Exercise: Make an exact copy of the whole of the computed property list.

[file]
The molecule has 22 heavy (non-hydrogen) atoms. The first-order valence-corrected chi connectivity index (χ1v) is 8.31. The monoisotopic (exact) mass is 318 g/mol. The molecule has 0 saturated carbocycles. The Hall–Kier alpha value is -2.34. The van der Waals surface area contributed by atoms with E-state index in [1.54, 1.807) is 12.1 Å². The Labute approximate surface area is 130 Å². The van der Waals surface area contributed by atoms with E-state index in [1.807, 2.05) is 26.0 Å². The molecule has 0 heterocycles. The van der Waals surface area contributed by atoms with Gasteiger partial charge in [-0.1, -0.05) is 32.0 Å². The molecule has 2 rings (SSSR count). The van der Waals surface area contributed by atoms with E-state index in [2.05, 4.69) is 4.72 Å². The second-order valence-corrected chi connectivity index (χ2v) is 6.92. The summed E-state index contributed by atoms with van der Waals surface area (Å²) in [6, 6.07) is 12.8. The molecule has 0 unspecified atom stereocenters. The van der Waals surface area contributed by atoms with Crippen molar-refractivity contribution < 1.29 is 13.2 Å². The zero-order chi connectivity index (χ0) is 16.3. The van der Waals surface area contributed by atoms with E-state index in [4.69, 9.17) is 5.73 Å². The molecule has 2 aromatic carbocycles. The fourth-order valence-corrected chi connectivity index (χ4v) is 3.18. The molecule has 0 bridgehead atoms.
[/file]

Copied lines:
The molecule has 22 heavy (non-hydrogen) atoms. The first-order valence-corrected chi connectivity index (χ1v) is 8.31. The monoisotopic (exact) mass is 318 g/mol. The molecule has 0 saturated carbocycles. The Hall–Kier alpha value is -2.34. The van der Waals surface area contributed by atoms with E-state index in [1.54, 1.807) is 12.1 Å². The Labute approximate surface area is 130 Å². The van der Waals surface area contributed by atoms with E-state index in [1.807, 2.05) is 26.0 Å². The molecule has 0 heterocycles. The van der Waals surface area contributed by atoms with Gasteiger partial charge in [-0.1, -0.05) is 32.0 Å². The molecule has 2 rings (SSSR count). The van der Waals surface area contributed by atoms with E-state index in [2.05, 4.69) is 4.72 Å². The second-order valence-corrected chi connectivity index (χ2v) is 6.92. The summed E-state index contributed by atoms with van der Waals surface area (Å²) in [6, 6.07) is 12.8. The molecule has 0 unspecified atom stereocenters. The van der Waals surface area contributed by atoms with Crippen molar-refractivity contribution < 1.29 is 13.2 Å². The zero-order chi connectivity index (χ0) is 16.3. The van der Waals surface area contributed by atoms with E-state index in [4.69, 9.17) is 5.73 Å². The molecule has 2 aromatic carbocycles. The fourth-order valence-corrected chi connectivity index (χ4v) is 3.18. The molecule has 0 bridgehead atoms.